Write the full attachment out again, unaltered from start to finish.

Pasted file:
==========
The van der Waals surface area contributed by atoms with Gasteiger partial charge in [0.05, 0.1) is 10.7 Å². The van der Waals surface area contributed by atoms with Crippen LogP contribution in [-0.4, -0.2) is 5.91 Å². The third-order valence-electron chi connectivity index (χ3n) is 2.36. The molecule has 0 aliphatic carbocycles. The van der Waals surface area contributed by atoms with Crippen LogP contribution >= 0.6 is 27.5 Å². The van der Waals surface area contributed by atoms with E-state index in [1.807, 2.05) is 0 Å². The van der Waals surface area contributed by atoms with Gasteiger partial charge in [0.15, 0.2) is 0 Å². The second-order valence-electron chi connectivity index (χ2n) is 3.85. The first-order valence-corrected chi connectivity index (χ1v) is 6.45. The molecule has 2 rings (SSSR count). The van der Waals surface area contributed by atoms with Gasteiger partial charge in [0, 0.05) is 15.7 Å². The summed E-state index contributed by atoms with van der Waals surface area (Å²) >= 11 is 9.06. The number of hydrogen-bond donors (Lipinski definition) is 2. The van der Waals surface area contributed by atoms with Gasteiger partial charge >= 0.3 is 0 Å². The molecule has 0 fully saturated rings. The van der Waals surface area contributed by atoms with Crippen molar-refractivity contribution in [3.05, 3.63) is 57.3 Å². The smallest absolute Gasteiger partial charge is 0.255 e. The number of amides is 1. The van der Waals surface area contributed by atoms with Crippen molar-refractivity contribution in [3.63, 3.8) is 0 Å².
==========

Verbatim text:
The van der Waals surface area contributed by atoms with Gasteiger partial charge in [0.05, 0.1) is 10.7 Å². The van der Waals surface area contributed by atoms with Crippen LogP contribution in [-0.4, -0.2) is 5.91 Å². The third-order valence-electron chi connectivity index (χ3n) is 2.36. The molecule has 0 aliphatic carbocycles. The van der Waals surface area contributed by atoms with Crippen LogP contribution >= 0.6 is 27.5 Å². The van der Waals surface area contributed by atoms with E-state index in [1.807, 2.05) is 0 Å². The van der Waals surface area contributed by atoms with Gasteiger partial charge in [0.15, 0.2) is 0 Å². The second-order valence-electron chi connectivity index (χ2n) is 3.85. The first-order valence-corrected chi connectivity index (χ1v) is 6.45. The molecule has 2 rings (SSSR count). The van der Waals surface area contributed by atoms with Gasteiger partial charge in [0, 0.05) is 15.7 Å². The summed E-state index contributed by atoms with van der Waals surface area (Å²) >= 11 is 9.06. The number of hydrogen-bond donors (Lipinski definition) is 2. The van der Waals surface area contributed by atoms with Gasteiger partial charge >= 0.3 is 0 Å². The molecule has 0 fully saturated rings. The van der Waals surface area contributed by atoms with Crippen molar-refractivity contribution in [3.05, 3.63) is 57.3 Å². The smallest absolute Gasteiger partial charge is 0.255 e. The number of amides is 1. The van der Waals surface area contributed by atoms with Crippen molar-refractivity contribution in [3.63, 3.8) is 0 Å².